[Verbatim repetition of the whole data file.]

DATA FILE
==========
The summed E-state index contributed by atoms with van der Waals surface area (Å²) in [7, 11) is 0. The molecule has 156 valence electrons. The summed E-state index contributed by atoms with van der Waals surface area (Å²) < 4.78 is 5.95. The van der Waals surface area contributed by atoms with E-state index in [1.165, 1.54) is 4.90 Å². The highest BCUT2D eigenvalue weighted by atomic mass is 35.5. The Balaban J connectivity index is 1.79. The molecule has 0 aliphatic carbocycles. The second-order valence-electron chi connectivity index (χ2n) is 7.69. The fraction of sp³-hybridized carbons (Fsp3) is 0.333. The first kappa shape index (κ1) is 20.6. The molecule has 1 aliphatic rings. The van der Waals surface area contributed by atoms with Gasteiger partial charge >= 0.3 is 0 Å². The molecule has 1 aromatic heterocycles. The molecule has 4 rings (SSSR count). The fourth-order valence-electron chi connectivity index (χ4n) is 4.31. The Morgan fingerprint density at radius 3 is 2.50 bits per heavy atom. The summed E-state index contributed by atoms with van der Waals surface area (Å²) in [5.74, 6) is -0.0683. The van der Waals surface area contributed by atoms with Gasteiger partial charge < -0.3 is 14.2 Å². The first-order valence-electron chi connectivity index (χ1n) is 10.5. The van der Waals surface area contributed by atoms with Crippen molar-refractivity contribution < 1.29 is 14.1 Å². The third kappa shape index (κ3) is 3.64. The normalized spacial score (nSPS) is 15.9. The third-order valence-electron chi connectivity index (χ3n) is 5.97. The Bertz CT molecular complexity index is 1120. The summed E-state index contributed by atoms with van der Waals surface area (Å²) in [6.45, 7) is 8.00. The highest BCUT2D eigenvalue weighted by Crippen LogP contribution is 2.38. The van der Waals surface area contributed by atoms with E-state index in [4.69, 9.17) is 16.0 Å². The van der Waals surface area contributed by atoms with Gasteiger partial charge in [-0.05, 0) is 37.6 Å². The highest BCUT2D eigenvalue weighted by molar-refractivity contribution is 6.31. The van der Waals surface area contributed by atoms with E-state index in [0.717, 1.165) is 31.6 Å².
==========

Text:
The summed E-state index contributed by atoms with van der Waals surface area (Å²) in [7, 11) is 0. The molecule has 156 valence electrons. The summed E-state index contributed by atoms with van der Waals surface area (Å²) < 4.78 is 5.95. The van der Waals surface area contributed by atoms with E-state index in [1.165, 1.54) is 4.90 Å². The highest BCUT2D eigenvalue weighted by atomic mass is 35.5. The Balaban J connectivity index is 1.79. The molecule has 0 aliphatic carbocycles. The second-order valence-electron chi connectivity index (χ2n) is 7.69. The fraction of sp³-hybridized carbons (Fsp3) is 0.333. The first kappa shape index (κ1) is 20.6. The molecule has 1 aliphatic rings. The van der Waals surface area contributed by atoms with Gasteiger partial charge >= 0.3 is 0 Å². The molecule has 1 aromatic heterocycles. The molecule has 4 rings (SSSR count). The fourth-order valence-electron chi connectivity index (χ4n) is 4.31. The Morgan fingerprint density at radius 3 is 2.50 bits per heavy atom. The summed E-state index contributed by atoms with van der Waals surface area (Å²) in [5.74, 6) is -0.0683. The van der Waals surface area contributed by atoms with Gasteiger partial charge < -0.3 is 14.2 Å². The first-order valence-electron chi connectivity index (χ1n) is 10.5. The van der Waals surface area contributed by atoms with Crippen molar-refractivity contribution < 1.29 is 14.1 Å². The third kappa shape index (κ3) is 3.64. The normalized spacial score (nSPS) is 15.9. The third-order valence-electron chi connectivity index (χ3n) is 5.97. The Bertz CT molecular complexity index is 1120. The summed E-state index contributed by atoms with van der Waals surface area (Å²) in [6.45, 7) is 8.00. The highest BCUT2D eigenvalue weighted by Crippen LogP contribution is 2.38. The van der Waals surface area contributed by atoms with E-state index in [4.69, 9.17) is 16.0 Å². The van der Waals surface area contributed by atoms with Gasteiger partial charge in [-0.05, 0) is 37.6 Å². The highest BCUT2D eigenvalue weighted by molar-refractivity contribution is 6.31. The van der Waals surface area contributed by atoms with E-state index in [0.717, 1.165) is 31.6 Å².